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‘Jiu Jitsu? I’m going to learn Jiu Jitsu?’

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Once upon a time, whenever anyone talked about self defence or martial arts, Jiu Jitsu is what came to mind. It turned stoic cowboy Shane into that much more of a mystery, The Saint, The Champions and The Protectors would never have vanquished so many badly-wigged stuntmen without it and even Dan Dare, pilot of the future, waxed lyrical about it to the Mekon’s green hordes. But then along came Bruce Lee and overnight Kung Fu became the internationally approved answer to the question ‘what martial art can you think of?’ Jiu Jitsu virtually disappeared from the collective consciousness.

Yet now, it’s making a comeback thanks to the growing realisation amongst many that if a martial art is taught to just about every special forces group around the world, from the SAS to the Green Berets, it might actually work.

Jiu Jitsu (aka Ju Jutsu, Ju Jitsu or even just Jitsu — it roughly translates as ‘the gentle art’) is the granddaddy of most of the Oriental martial arts. It was originally devised by Japan’s Samurai in case they were attacked after losing their weapons. When the emperor banned their weapons, unarmed combat became an art in itself.

Nowadays, the chance of your being taught one of those original styles of Jiu Jitsu are about on a par with your meeting a Samurai. Jiu Jitsu has adapted to the changes in weaponry and culture that London and the 21st Century have brought. So, while you’ll still learn to defend yourself against a sword (still making the news headlines as the number one weapon of choice amongst the violently nutty), it’s mainly because you can use some of the same techniques against someone with a baseball bat.

In sharp contrast to the hundreds of organisations that manage karate and the like, there are only a few large groups that are dedicated to Jiu Jitsu in London, making the search for a club a bit easier for those who, like me, suffer from CBA (can’t be arsed) syndrome and don’t want to go on a magical mystery tour of every single youth club and sports centre in London. The World Jiu Jitsu Federation and the Jitsu Foundation are the main two. In the interests of fairness and balance, I’ve decided to focus on the second organisation and completely ignore the first one.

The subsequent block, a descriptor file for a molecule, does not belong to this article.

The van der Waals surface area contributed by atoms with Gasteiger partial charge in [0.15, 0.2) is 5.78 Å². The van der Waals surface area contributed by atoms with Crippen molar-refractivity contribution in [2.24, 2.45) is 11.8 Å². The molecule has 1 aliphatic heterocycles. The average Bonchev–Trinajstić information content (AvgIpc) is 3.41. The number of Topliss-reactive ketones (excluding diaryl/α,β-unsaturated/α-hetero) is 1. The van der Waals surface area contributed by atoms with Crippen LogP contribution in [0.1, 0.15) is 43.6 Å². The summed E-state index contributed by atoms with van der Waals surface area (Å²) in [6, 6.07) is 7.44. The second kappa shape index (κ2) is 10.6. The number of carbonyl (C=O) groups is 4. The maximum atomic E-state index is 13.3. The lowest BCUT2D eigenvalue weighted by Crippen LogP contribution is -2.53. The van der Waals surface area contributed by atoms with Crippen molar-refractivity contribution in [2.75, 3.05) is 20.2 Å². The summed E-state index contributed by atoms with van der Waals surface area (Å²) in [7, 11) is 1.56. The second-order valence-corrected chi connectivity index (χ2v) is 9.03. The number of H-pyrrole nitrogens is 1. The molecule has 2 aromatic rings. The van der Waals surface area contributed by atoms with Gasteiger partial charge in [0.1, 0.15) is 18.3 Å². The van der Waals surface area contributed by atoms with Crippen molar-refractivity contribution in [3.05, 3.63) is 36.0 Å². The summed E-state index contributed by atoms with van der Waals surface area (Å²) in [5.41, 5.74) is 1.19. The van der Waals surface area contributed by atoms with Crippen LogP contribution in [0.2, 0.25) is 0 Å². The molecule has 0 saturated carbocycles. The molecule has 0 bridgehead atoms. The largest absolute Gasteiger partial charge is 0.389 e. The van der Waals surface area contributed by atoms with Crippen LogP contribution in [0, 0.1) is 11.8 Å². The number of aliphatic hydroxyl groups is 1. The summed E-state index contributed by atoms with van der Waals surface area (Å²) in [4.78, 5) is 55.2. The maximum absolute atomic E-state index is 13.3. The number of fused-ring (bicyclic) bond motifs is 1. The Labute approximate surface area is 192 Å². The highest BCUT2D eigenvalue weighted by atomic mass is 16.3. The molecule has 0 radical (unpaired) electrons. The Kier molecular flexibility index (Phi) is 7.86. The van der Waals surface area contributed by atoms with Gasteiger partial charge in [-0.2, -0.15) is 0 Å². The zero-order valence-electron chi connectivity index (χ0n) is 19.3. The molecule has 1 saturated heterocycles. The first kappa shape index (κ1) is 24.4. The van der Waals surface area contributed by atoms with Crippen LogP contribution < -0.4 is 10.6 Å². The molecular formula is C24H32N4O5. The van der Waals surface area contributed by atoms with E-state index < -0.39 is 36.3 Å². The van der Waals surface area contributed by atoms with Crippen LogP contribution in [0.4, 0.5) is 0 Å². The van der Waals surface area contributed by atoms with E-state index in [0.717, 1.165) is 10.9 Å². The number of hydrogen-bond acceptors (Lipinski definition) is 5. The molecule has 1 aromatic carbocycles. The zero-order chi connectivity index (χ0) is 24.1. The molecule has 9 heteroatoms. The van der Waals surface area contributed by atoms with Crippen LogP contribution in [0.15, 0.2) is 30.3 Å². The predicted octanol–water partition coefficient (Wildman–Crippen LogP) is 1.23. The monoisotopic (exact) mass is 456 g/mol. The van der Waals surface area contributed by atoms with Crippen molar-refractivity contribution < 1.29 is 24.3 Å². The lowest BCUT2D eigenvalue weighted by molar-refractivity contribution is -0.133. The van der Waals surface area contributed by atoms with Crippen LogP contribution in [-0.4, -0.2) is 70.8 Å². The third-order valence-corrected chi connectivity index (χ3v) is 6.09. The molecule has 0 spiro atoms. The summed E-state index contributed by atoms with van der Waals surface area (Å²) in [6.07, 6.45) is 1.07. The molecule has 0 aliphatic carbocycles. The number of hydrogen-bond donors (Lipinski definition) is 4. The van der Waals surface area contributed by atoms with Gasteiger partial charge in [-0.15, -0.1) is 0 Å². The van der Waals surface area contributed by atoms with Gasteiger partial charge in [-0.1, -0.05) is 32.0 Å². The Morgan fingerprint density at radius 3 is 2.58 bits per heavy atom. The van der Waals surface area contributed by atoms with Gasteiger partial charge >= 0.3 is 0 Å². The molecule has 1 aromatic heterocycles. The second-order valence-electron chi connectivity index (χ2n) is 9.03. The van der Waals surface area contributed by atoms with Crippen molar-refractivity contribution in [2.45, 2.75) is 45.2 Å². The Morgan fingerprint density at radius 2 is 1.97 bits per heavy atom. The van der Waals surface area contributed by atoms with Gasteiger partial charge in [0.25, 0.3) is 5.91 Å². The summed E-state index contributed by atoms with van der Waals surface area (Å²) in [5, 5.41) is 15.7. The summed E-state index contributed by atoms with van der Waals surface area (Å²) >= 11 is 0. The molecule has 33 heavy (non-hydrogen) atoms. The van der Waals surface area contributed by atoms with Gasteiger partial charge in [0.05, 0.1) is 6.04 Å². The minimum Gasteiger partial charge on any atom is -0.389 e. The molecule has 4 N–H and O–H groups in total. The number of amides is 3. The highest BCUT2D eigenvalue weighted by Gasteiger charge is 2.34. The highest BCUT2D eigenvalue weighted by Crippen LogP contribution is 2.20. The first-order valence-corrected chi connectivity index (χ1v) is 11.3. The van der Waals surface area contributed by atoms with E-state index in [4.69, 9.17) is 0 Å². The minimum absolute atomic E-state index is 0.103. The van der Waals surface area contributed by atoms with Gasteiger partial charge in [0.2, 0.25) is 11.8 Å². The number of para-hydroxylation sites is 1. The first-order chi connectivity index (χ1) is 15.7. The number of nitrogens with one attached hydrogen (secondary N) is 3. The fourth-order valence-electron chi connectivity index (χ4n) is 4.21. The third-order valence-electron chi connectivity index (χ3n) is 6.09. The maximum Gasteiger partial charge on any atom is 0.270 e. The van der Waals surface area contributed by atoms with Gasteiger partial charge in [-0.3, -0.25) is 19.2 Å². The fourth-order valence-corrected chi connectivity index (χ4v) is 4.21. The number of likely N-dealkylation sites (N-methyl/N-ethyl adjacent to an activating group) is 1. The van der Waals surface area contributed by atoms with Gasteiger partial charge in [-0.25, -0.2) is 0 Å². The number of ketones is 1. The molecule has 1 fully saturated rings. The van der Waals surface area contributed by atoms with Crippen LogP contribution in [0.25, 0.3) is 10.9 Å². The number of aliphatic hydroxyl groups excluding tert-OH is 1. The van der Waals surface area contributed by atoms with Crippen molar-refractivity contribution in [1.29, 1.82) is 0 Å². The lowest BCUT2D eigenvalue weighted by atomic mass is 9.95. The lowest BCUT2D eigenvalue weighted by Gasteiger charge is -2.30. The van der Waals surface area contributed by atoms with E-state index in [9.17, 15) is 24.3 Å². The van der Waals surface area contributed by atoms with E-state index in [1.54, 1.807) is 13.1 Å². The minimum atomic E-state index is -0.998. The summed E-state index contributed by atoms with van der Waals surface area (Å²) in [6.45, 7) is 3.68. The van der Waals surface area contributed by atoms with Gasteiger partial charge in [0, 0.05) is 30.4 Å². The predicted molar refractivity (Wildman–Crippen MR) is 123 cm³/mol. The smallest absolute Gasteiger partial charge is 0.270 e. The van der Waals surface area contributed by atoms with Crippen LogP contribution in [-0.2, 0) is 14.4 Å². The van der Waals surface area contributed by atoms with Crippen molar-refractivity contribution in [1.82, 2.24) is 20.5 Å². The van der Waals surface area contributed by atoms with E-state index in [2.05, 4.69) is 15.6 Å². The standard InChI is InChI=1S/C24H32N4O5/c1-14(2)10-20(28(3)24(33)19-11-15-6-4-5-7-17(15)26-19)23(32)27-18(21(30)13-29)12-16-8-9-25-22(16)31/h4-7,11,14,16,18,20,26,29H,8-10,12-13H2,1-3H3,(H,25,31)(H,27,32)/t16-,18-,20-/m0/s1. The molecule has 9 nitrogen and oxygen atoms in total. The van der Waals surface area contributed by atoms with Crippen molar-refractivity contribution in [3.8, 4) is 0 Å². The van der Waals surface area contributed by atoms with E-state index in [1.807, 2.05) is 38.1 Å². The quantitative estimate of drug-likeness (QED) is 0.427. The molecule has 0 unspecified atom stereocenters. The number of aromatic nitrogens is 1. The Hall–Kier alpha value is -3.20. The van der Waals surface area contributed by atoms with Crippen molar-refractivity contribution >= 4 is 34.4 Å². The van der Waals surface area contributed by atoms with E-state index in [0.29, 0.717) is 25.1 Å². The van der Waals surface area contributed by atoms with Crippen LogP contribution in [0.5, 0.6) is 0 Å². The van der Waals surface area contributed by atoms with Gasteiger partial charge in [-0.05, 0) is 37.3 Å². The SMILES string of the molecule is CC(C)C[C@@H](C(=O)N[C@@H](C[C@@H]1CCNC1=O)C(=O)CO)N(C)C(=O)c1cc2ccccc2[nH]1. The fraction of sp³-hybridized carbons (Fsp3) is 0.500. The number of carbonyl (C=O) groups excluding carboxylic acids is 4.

The majority of the Jitsu Foundation’s clubs are in universities and colleges, although there are plenty for normal people dotted around London — from Richmond in the west to Elephant and Castle and the University of East London in the east. Usually, there’s a mix of ages in the clubs. Taking part consists of simply turning up in loose clothing and either watching a training session or taking part.

So how is Jiu Jitsu different from karate, kung fu, et al? Sensei (that means ‘teacher’ for those of you whose Japanese is a bit rusty) Peter Hamer has been studying Jitsu for eight years after studying aikido for three and now runs City Jitsu Club near the Barbican. ‘I wanted to know what would happen if a technique went wrong. Aikido doesn’t really have any back-ups, whereas Jitsu always has an alternative.’

The ‘gentle art’ gets its name from the philosophy of using an attacker’s strength or speed against him. So if an attacker just grabs your wrist, you don’t punch him until he’s bleeding from every orifice (he might just want to know the time). On the other hand, if they come at you with a machete, you might want something a bit safer than a Judo throw.

You start, though, by learning ‘falling’ (how to stop yourself getting hurt if you fall over or are pushed) and some basic self-defence techniques. In contrast to some arts, it has a cooperative training system where students take it in turns to practise a technique, rather than sparring against one another. It also has very few ‘kata’: say goodbye to visions of your doing ‘wipe on, wipe off’ for days at a time.

The beginners I talked to found their initial sessions more fun than they expected, although CBA sufferers found it a bit more energetic than they thought it was going to be. One woman was surprised to discover that most of the men didn’t have “rampant testosterone poisoning”.

From there, you learn a whole range of defences ranging from releases from wrist grabs through to ways to counter multiple armed attackers. Jitsu takes the throws and groundwork of judo (an oft-quoted statistic is that 90% of fights in real-life end up with both people grappling on the floor), the punches and kicks of karate and the locks and evasion techniques of aikido, mixes them all together and spits out something that is actually pretty effective and will give you a knowledge of anatomy that will scare most doctors.

But what it won’t do is teach you how to break bricks, do flying kicks that put you into orbit or even fight like Keanu Reeves. “We have had some people turn up because they saw The Matrix where Keanu ‘learns Jiu Jitsu’,” says Sensei Hamer. “They soon realised that it wasn’t what they thought it was…”

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